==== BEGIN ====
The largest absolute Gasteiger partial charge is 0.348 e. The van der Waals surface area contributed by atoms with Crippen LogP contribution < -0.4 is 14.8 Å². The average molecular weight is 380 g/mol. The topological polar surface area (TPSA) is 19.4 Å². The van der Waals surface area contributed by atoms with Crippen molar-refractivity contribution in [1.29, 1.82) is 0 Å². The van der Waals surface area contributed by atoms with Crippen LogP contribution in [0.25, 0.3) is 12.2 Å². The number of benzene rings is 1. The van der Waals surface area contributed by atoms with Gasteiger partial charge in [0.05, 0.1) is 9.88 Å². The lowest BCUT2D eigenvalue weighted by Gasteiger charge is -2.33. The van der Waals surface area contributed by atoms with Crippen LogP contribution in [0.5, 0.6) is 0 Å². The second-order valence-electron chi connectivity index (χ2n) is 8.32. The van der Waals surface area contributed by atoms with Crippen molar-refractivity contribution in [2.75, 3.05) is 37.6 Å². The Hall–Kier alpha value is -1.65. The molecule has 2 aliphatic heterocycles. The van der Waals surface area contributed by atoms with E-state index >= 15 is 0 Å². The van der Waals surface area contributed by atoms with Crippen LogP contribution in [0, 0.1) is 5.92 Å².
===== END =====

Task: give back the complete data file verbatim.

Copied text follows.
The largest absolute Gasteiger partial charge is 0.348 e. The van der Waals surface area contributed by atoms with Crippen LogP contribution < -0.4 is 14.8 Å². The average molecular weight is 380 g/mol. The topological polar surface area (TPSA) is 19.4 Å². The van der Waals surface area contributed by atoms with Crippen molar-refractivity contribution in [1.29, 1.82) is 0 Å². The van der Waals surface area contributed by atoms with Crippen LogP contribution in [0.25, 0.3) is 12.2 Å². The number of benzene rings is 1. The van der Waals surface area contributed by atoms with Gasteiger partial charge in [0.05, 0.1) is 9.88 Å². The lowest BCUT2D eigenvalue weighted by Gasteiger charge is -2.33. The van der Waals surface area contributed by atoms with Crippen LogP contribution in [0.5, 0.6) is 0 Å². The second-order valence-electron chi connectivity index (χ2n) is 8.32. The van der Waals surface area contributed by atoms with Crippen molar-refractivity contribution in [2.75, 3.05) is 37.6 Å². The Hall–Kier alpha value is -1.65. The molecule has 2 aliphatic heterocycles. The van der Waals surface area contributed by atoms with E-state index >= 15 is 0 Å². The van der Waals surface area contributed by atoms with Crippen LogP contribution in [0, 0.1) is 5.92 Å².